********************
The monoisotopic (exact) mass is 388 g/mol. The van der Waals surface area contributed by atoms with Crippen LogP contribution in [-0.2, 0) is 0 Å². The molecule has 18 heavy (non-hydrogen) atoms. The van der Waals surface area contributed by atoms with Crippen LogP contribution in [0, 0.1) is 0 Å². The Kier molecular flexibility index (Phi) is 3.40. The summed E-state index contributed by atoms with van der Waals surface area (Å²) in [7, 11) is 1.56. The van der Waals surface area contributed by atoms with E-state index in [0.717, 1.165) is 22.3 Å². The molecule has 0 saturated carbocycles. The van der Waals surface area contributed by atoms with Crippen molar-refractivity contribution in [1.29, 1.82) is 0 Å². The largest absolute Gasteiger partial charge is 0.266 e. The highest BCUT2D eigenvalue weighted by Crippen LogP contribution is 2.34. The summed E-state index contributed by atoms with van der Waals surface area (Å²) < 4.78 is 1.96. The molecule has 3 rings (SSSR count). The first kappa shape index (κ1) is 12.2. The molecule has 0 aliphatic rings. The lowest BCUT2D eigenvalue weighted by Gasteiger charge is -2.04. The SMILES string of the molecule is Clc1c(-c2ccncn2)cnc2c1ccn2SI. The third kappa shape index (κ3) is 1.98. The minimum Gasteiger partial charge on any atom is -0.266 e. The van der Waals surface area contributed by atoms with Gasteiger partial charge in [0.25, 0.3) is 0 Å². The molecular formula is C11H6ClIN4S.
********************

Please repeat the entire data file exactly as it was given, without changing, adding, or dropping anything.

The monoisotopic (exact) mass is 388 g/mol. The van der Waals surface area contributed by atoms with Crippen LogP contribution in [-0.2, 0) is 0 Å². The molecule has 18 heavy (non-hydrogen) atoms. The van der Waals surface area contributed by atoms with Crippen LogP contribution in [0, 0.1) is 0 Å². The Kier molecular flexibility index (Phi) is 3.40. The summed E-state index contributed by atoms with van der Waals surface area (Å²) in [7, 11) is 1.56. The van der Waals surface area contributed by atoms with E-state index in [0.717, 1.165) is 22.3 Å². The molecule has 0 saturated carbocycles. The van der Waals surface area contributed by atoms with Crippen molar-refractivity contribution in [1.29, 1.82) is 0 Å². The largest absolute Gasteiger partial charge is 0.266 e. The highest BCUT2D eigenvalue weighted by Crippen LogP contribution is 2.34. The summed E-state index contributed by atoms with van der Waals surface area (Å²) < 4.78 is 1.96. The molecule has 3 rings (SSSR count). The first kappa shape index (κ1) is 12.2. The molecule has 0 aliphatic rings. The lowest BCUT2D eigenvalue weighted by Gasteiger charge is -2.04. The SMILES string of the molecule is Clc1c(-c2ccncn2)cnc2c1ccn2SI. The third kappa shape index (κ3) is 1.98. The minimum Gasteiger partial charge on any atom is -0.266 e. The van der Waals surface area contributed by atoms with Gasteiger partial charge in [0.25, 0.3) is 0 Å². The molecular formula is C11H6ClIN4S.